City Council Q&A: Sean Hovorka | CraigDailyPress.com
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City Council Q&A: Sean Hovorka

Craig city council killed an ordinance that would have taxed recreational marijuana and funded the Museum of Northwest Colorado and Craig library branch.
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Seven men are running for four open seats on Craig’s city council.

We asked each to respond to a few questions about their thoughts for the future of Craig, should they be elected to one of the seats.

Sean Hovorka is a production superintendent at Trapper Mine who is running for public office for the first time. Here are his answers:



Craig Press: What are your three top priorities if you’re elected to council?

Sean Hovorka: My first priority will be ensuring we have a reasonable and responsible budget. Once the budget is understood, it will be critical to know how we best leverage the funds we have available to focus on the remaining two priorities of ensuring we encourage sustainable growth and making Craig attractive to industry and recreation development opportunities. Along with these last two priorities comes the caveat of holding individuals responsible. Sustainable growth means that we have to be sure that the changes we are implementing can carry Craig through for a reasonable amount of time. We don’t want a sudden surge of growth that outgrows our infrastructure. Additionally, any recreation and industry that we bring in must be held responsible for not negatively impacting our existing resources or economy. The people who have made Craig what it is today need to be our priority. However, we also need to understand that if Craig is to grow and thrive, we will have to go through some potentially uncomfortable changes.

CP: How would you describe the ideal role of local government?

Hovorka: I have always held the stance that government needs to be as limited as possible. The primary role of government needs to focus on upkeep and improvement of infrastructure, community safety, and encouraging new business growth to ensure a competitive and healthy economy. These focus points will be increasingly crucial as Craig goes through its impending transition away from the coal industry. Improved and increased infrastructure will be necessary to ensure a competitive route for exporting our goods and services for whatever industry we find next. As was seen this last summer, Highway 40 is a primary alternate route for when I-70 shuts down. While this is a state-maintained highway, we will have to ensure the state that it is worth the investment to expand and maintain the state highway to serve our community. The increased traffic and growth that Craig has seen also bring an unfortunate opportunity for increased crime. Ensuring our city police department is adequately staffed and equipped to deal with these changes will be critical.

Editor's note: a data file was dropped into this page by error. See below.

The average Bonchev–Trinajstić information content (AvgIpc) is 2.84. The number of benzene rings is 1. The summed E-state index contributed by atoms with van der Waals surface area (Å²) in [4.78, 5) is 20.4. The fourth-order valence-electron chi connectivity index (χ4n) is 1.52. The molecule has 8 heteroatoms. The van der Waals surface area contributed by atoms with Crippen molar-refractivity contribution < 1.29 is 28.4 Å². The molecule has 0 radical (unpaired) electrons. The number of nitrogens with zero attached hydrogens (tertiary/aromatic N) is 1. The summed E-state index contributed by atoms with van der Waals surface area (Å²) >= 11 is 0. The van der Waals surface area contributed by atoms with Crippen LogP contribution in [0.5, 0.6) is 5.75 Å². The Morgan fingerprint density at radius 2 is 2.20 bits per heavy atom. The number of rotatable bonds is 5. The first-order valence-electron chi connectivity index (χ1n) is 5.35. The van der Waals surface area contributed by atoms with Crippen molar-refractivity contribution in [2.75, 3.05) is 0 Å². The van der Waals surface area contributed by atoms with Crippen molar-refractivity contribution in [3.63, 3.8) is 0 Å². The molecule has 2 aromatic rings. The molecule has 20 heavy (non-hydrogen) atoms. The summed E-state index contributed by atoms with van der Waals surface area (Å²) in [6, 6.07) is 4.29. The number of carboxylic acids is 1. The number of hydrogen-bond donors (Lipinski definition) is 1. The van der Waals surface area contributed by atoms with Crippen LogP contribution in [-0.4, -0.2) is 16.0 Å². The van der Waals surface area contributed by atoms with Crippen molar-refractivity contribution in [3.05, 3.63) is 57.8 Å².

CP: What is the most important issue for Craig to tackle in the next two to four years, and how would you address it if elected?

Hovorka: The most critical issue for Craig to tackle in the next two to four years will be identifying what our next sustainable industry is going to be. With the power plant and mines scaling down and potentially going away by 2028, we will need to ensure a smooth transition between mining and whatever comes next. I will address this issue by working with transitional entities, such as The Office of Just Transition, that have been set up to help communities through this process. It will also be essential to work with our City Manager and Economic Development personnel to ensure the best options are considered during this transitional period.

CP: What steps will you take to make your time in office representative of the people who elected you?

Hovorka: My Facebook page, ‘Sean Hovorka for Craig City Council’, has stated my goals and plans during the campaign. Should I be elected to City Council, it will continue to be used as a place where I will share potential growth opportunities and explain my stances on community issues. I would also like to start hosting an event where I could sit down at a local coffee shop one morning at least once a month where people from the community could ask me questions about my decisions or voice their concerns in the community. I understand that there is an opportunity for public comment during city council meetings, but having this time in a less formal setting would encourage more individuals to participate.

CP: Why are you the right person to sit on the council at this time in Craig’s history?

Hovorka: The next few years will be some of the most important in determining the future of Craig. It will take an individual who is open to both input and criticism from their constituents when making the decisions that will determine Craig’s path forward. It will also take someone capable of making difficult decisions knowing that there will always be some people disappointed. What Craig doesn’t need right now is a bunch of empty promises and buzzwords meant to make people feel comfortable. Please make no mistake; this transition will be uncomfortable. Still, I am confident that with the right leadership, Craig will come out the other end of it stronger and more economically stable than before.


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